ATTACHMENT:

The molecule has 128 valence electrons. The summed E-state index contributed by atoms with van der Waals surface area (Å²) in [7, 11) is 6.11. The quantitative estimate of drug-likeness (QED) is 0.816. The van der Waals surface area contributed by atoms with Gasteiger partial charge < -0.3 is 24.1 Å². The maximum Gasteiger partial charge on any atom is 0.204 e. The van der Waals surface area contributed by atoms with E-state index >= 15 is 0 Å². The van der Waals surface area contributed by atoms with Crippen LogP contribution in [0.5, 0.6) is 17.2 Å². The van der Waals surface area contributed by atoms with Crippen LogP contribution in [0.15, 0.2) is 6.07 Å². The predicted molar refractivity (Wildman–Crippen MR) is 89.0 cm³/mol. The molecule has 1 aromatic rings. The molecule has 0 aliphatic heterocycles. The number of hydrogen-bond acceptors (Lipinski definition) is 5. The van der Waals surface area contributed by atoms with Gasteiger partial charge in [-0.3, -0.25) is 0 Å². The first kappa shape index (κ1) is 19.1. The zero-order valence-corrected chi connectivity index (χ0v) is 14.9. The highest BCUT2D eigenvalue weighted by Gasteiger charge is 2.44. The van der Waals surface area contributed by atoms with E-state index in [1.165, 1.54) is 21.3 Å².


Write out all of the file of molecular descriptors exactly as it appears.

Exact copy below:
The molecule has 128 valence electrons. The summed E-state index contributed by atoms with van der Waals surface area (Å²) in [7, 11) is 6.11. The quantitative estimate of drug-likeness (QED) is 0.816. The van der Waals surface area contributed by atoms with Gasteiger partial charge < -0.3 is 24.1 Å². The maximum Gasteiger partial charge on any atom is 0.204 e. The van der Waals surface area contributed by atoms with E-state index >= 15 is 0 Å². The van der Waals surface area contributed by atoms with Crippen LogP contribution in [0.5, 0.6) is 17.2 Å². The van der Waals surface area contributed by atoms with Crippen LogP contribution in [0.15, 0.2) is 6.07 Å². The predicted molar refractivity (Wildman–Crippen MR) is 89.0 cm³/mol. The molecule has 1 aromatic rings. The molecule has 0 aliphatic heterocycles. The number of hydrogen-bond acceptors (Lipinski definition) is 5. The van der Waals surface area contributed by atoms with Gasteiger partial charge in [-0.3, -0.25) is 0 Å². The first kappa shape index (κ1) is 19.1. The zero-order valence-corrected chi connectivity index (χ0v) is 14.9. The highest BCUT2D eigenvalue weighted by Gasteiger charge is 2.44. The van der Waals surface area contributed by atoms with E-state index in [1.165, 1.54) is 21.3 Å².